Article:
- Groundbreaking for Kildee-Meat Lab addition Oct. 12
- Goal: More ag students studying abroad
- Four receive Ag Alumni Society awards
- Ag Development office returns to Curtiss
- Annual 4-H breakfast Oct. 11 in Curtiss Hall
- Students plan Ag Week events, Oct. 27-Nov. 2
- World Food Prize ceremony open to the public
- Deadlines & Reminders
- Cyberspace: Useful tool or pet rock?
- Mentors for ISU female faculty, staff, students
- Report on future of ag colleges on the Web
- Do corporate and academic cultures mix?
- Stressed? Grumpy? Join the (laughing) club
C O L L E G E N E W S
GROUNDBREAKING FOR KILDEE-MEAT LAB ADDITION OCT. 12
Faculty, staff and students are invited to the groundbreaking
ceremony for the Kildee Hall-Meat Laboratory addition, 10 a.m.,
Saturday, Oct. 12, in Lush Auditorium of Kildee Hall. The $18.7
million project will provide more space for animal science teaching
and research programs. Gov. Terry Branstad, Regent Ellengray Kennedy
and President Jischke are among the speakers. Construction will
begin this fall and is scheduled for completion in 1998.
GOAL: MORE AG STUDENTS STUDYING ABROAD
The 1996-97 theme for the college's International Agriculture
Programs (IAP) is "Internationalizing Undergraduate Education."
Just over 1 percent of ISU ag undergrads studied abroad in 1995-96,
compared with 12 percent at Purdue. This year, 12 study-abroad
opportunities are available, compared with six last year. The
key to success is faculty involvement. IAP can help find sources
of money to defray costs for students and faculty, and handle
much of the administrative work. Ag faculty are leading courses
this year in Costa Rica, Belize, Ecuador, Mexico, Slovakia, Philippines
and other countries. For more information: 4-8454.
FOUR RECEIVE AG ALUMNI SOCIETY AWARDS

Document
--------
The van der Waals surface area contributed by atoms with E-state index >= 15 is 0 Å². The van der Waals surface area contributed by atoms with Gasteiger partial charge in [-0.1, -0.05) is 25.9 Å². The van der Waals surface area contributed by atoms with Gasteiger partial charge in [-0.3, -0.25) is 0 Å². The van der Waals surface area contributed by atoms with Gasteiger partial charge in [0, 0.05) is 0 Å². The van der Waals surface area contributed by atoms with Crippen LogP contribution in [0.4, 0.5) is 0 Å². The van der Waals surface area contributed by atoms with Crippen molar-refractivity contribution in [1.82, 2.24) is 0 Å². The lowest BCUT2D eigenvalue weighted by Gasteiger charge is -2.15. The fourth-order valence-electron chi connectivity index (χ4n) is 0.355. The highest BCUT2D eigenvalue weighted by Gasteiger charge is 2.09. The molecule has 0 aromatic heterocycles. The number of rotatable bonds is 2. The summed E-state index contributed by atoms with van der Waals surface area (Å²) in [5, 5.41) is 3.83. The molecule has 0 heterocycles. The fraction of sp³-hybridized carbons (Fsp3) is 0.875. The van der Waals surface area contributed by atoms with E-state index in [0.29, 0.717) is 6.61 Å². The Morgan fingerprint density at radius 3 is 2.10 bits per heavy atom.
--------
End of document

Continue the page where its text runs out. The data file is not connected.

Four alumni were honored by the College of Agriculture Alumni
Society at the Reiman Gardens on Sept. 12. Gene Wiese of Manning
(Animal Science '51) received the Production Agriculture Award.
Peg Armstrong-Gustafson of Waukee (Animal Science '81) received
the Professional Agri-Business Award. Lee Kline of Des Moines
(Ag Journalism '51) received the Meritorious Award in Agriculture.
Neil Hamilton of West Des Moines (Forestry and Economics '76)
received the Innovator in Agriculture Award.
AG DEVELOPMENT OFFICE RETURNS TO CURTISS
The Agriculture Development office has moved back into 115 Curtiss
Hall from temporary quarters in Agronomy Hall. The phone number
remains the same: 4-7677.
ANNUAL 4-H BREAKFAST OCT. 11 IN CURTISS HALL
College faculty and staff are invited to the annual 4-H breakfast
to recognize ISU students who are state 4-H leaders or award winners.
The breakfast, with a brief program, begins at 7:30 a.m., Friday,
Oct. 11, on the second floor of Curtiss Hall. For more information:
Gaylan Scofield, 4-0045 or email@example.com.
STUDENTS PLAN AG WEEK EVENTS, OCT. 27-NOV. 2
Students are planning special activities for Ag Week, Oct. 27-Nov.
2. (Ag Career Day will be held Nov. 12.) Ag Week is coordinated
by the Ag Council, and features events sponsored by student clubs,
including: an Oct. 30 symposium on risk management for farmers,
sponsored by the Collegiate Farm Bureau Club; mock interviews
and resume building, sponsored by the Ag Business Club; a costume
party and dance, sponsored by the Dairy Science Club; a volleyball
tournament, sponsored by the National Agri-Marketing Association;
and a hayride and barbecue, sponsored by the Ag Education Club.
For more information: Dan Belzer, 292-1876.
WORLD FOOD PRIZE CEREMONY OPEN TO THE PUBLIC
The winners of the 1996 World Food Prize will be announced Oct.